Two spot octopus Octopus bimaculatus

Source: © Visual & Written SL/Alamy Stock Photo

An enzyme found in the temperate octopus (Octopus bimaculatus) differs from that found in antarctic octopuses only by a few amino acids, but the ion pump operates far better in frigid conditions 

A handful of amino acid mutations in an enzyme from an Antarctic octopus equips it with remarkable cold tolerance. The discovery came from comparing enzymes from a cold-water and a temperate-water species. Insight into the cold-adapted enzyme might have relevance for cryogenic preservation or organ transplantation.

Researchers in the US began by investigating the workings of a crucial Na+/K+ ion pump from an octopus that had been collected below the ice in McMurdo Station, Antarctica. This Na+/K+ ion pump, powered by ATP, pushes three sodium ions out for every two potassium ions in, generating the electrochemical gradient that is critical to allow neurons to fire. In neurons, the activity of this protein uses around three-quarters of a cell’s total energy output, notes lIya Levental, a molecular physiologist at the University of Virginia.

‘As we lowered the temperature, the ATPase from the Antarctica octopus kept working way faster than the temperate octopus [one], which pretty much stopped once we reached 8°C,’ recalls Miguel Holmgren at the National Institute of Neurological Disorders and Stroke in Bethesda, Maryland. At 10°C, the Antarctic octopus pump is around four times more active than the temperate version, previous experiments have shown.

To reveal why, Holmgren and his colleagues injected the RNA message that codes for the Antarctic and temperate octopus enzymes into the unfertilised eggs of a Xenopus frog. They tweaked the amino acid sequences to make chimeras more or less like the Antarctic enzymes.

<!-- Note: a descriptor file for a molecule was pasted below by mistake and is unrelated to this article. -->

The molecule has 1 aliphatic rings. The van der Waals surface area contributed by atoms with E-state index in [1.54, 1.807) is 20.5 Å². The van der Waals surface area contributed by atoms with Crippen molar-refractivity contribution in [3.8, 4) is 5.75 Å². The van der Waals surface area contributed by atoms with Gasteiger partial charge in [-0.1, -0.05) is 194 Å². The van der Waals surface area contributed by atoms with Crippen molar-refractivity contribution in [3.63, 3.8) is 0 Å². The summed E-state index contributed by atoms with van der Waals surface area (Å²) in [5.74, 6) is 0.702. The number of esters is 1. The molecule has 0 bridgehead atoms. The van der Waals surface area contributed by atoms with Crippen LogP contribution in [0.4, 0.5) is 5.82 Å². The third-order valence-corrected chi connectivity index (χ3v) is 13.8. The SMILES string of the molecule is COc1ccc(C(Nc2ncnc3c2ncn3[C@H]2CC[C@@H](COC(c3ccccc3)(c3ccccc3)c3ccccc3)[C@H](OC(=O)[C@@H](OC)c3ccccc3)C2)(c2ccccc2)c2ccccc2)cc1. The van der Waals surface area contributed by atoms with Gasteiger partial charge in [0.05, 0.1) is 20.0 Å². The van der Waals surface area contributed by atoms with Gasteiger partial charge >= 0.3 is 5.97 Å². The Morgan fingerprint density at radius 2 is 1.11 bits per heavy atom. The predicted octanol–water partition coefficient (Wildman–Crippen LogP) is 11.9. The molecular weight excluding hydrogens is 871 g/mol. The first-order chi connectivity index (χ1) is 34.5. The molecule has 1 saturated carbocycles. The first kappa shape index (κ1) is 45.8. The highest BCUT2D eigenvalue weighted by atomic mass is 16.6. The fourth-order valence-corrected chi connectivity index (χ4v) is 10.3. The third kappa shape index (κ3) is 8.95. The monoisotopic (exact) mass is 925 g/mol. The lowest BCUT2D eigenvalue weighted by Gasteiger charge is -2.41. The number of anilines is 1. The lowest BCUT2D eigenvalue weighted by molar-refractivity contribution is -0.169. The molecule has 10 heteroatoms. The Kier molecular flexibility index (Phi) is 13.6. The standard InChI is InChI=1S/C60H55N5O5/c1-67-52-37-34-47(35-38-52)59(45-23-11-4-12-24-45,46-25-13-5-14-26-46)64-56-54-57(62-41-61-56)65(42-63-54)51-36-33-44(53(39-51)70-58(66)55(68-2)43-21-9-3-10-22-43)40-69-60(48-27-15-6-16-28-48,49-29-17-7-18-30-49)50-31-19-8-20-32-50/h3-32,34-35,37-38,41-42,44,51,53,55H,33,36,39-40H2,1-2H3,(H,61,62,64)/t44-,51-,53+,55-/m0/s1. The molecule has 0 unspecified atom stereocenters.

The enzyme in the Antarctic cephalopod had previously been found to differ from the warm water one in 35 out of 1028 amino acids. Just 12 mutations allowed the temperate enzyme to replicate the cold tolerance of the Antarctic enzyme. Surprisingly, a single amino acid change allowed substantially higher activity in the face of extreme cold – switching a valine for a leucine at the interface of the protein and the lipid.

This single amino acid switch makes the opening of the ion pump more hydrophobic, so that it slips more easily into the cell’s membrane. ‘The amino acid made the protein greasier,’ says Holmgren. ‘The more greasy, the lower the energy required to move from one conformation to another and the faster the pump.’

Enzymes adapt to the cold by becoming ‘floppier’, so they need less energy to undergo conformational changes, something that is necessary when there is less thermal energy around, says Levental. ‘Membrane proteins have an added challenge of being in a lipid environment that is itself affected by cold,’ he adds.

The results ‘suggest that non-specific, physical interactions between proteins and lipids – rather than protein folding – are very important for cold adaption’, says Levental. ‘This is cool because it shows how important the subtle interactions between transmembrane domains and their solvating lipids can be.’

Enzyme cold adaptation is a much more interesting problem than heat adaptation, says Johan Åqvist, a biochemist at Uppsala University, Sweden and chair of the Nobel committee for chemistry. This latest research is impressive, he adds, and similar to his report on a globular enzyme, which found that the protein surface facing the solvent is mostly responsible for cold adaptation. He also notes that the engineered pump’s activation enthalpy has been reduced, just as in normal cold-adapted enzymes.

Though speculative, cold tolerance in enzymes may one day be important for cryogenic medicine or preservation or for organ transplantation, suggests Levental. ‘It appears to me that maybe the principles for adaptation of membrane-bound enzymes are not very different from regular enzymes.’